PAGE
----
School of Paediatrics and Child Health, University of Western Australia, Princess Margaret Hospital for Children, Perth, Australia.


Inhalational drug delivery is the primary mode of asthma therapy in children and is the main focus of this article. Pressurized metered dose inhalers (pMDIs) are now the method of choice in infants and children under 5 years old, when used in combination with an appropriate valved holding chamber or spacer. Spacers are particularly important for steroid inhalation to maximize lung deposition and minimize unwanted oropharyngeal deposition. Optimal inhalation technique with a pMDI-spacer in infants is to inhale the drug by breathing tidally through the spacer. Drug delivery to the lungs using pMDIs can vary greatly, depending on the formulation used and the age of the child. Dry powder inhalers (DPIs) are driven by the peak inspiratory flow of the patient and are usually not appropriate for children under 5 or 6 years of age. Nebulizers continue to play a role in the treatment of acute asthma where high doses of bronchodilator are required, though multiple doses via pMDI spacer may suffice. Important drug delivery issues specific to children include compliance, use of mask versus mouthpiece, lower tidal volumes and inspiratory flows, determination of appropriate dosages, and minimization of adverse local and systemic effects.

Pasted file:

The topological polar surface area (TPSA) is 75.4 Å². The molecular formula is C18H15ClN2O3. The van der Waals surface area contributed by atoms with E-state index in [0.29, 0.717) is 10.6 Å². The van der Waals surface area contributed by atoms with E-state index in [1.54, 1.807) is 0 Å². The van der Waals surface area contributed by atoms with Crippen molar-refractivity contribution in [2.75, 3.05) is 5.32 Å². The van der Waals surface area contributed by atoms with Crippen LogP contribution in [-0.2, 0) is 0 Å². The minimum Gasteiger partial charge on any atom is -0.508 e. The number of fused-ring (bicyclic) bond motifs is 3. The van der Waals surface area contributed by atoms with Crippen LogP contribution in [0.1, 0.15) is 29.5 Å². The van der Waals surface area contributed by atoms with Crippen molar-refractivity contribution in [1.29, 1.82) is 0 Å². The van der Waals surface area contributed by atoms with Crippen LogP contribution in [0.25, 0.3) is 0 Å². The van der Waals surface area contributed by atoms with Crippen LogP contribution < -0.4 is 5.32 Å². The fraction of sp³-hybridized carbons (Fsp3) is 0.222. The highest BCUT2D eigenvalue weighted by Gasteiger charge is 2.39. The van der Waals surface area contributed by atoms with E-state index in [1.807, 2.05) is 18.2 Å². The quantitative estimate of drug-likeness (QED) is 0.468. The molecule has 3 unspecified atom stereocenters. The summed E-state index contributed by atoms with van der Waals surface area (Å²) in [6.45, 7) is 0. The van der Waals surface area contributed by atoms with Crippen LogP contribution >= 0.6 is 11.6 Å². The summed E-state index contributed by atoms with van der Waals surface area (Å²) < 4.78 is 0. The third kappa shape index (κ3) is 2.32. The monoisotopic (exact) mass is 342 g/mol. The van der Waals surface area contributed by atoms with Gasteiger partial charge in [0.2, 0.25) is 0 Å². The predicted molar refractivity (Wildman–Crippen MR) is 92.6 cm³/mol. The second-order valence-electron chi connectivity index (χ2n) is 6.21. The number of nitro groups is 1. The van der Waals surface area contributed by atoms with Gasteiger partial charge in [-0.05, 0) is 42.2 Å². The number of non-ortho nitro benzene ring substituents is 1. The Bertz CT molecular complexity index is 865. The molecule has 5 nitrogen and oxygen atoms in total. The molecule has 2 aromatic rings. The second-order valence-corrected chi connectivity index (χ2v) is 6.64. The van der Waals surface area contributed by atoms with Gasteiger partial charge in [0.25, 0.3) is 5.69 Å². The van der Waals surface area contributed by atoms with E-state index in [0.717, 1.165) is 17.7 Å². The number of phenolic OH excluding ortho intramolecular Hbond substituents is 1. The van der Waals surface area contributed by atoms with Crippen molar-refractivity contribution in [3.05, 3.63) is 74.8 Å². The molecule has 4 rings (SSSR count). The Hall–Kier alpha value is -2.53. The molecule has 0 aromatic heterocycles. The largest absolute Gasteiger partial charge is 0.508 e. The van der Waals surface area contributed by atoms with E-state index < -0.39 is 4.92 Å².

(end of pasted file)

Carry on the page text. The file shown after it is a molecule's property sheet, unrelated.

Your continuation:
Heine RG. Gastroesophageal reflux disease, colic and constipation in infants with food allergy. Curr Opin Allergy Clin Immunol. 2006 Jun;6(3):220-5. Review.


Department of Allergy, Royal Children's Hospital, Parkville, Victoria, Australia.


PURPOSE OF REVIEW: This review assesses the role of food allergy in the pathophysiology of gastroesophageal reflux disease, colic and constipation in infancy. RECENT FINDINGS: Frequent regurgitation, persistent crying and constipation are common clinical problems in infancy. A subgroup of infants with these conditions may respond to hypoallergenic diets, but only few randomized clinical trials have been conducted. Skin prick testing and food-specific antibody levels are usually not elevated in these infants, whereas atopy patch testing may diagnostic. The mechanisms by which cow's milk and other food allergens induce gastrointestinal motility disorders are not understood. Apart from cell-mediated reactions, non-immunological effects of food constituents on gastrointestinal motility and gut microbiota may be involved in the pathogenesis. In the absence of reliable diagnostic tests, dietary elimination and re-challenge are usually required to confirm food allergy. A trial of amino acid-based formula or an oligoantigenic maternal elimination diet may be indicated in infants who have failed conventional medical treatment. SUMMARY: Food allergy may contribute to gastroesophageal reflux disease, colic or constipation in infancy. Infants with these conditions often respond to hypoallergenic formula or a maternal elimination diet. Further research is needed to define the mechanisms and clinical markers of gastrointestinal food allergy in infancy.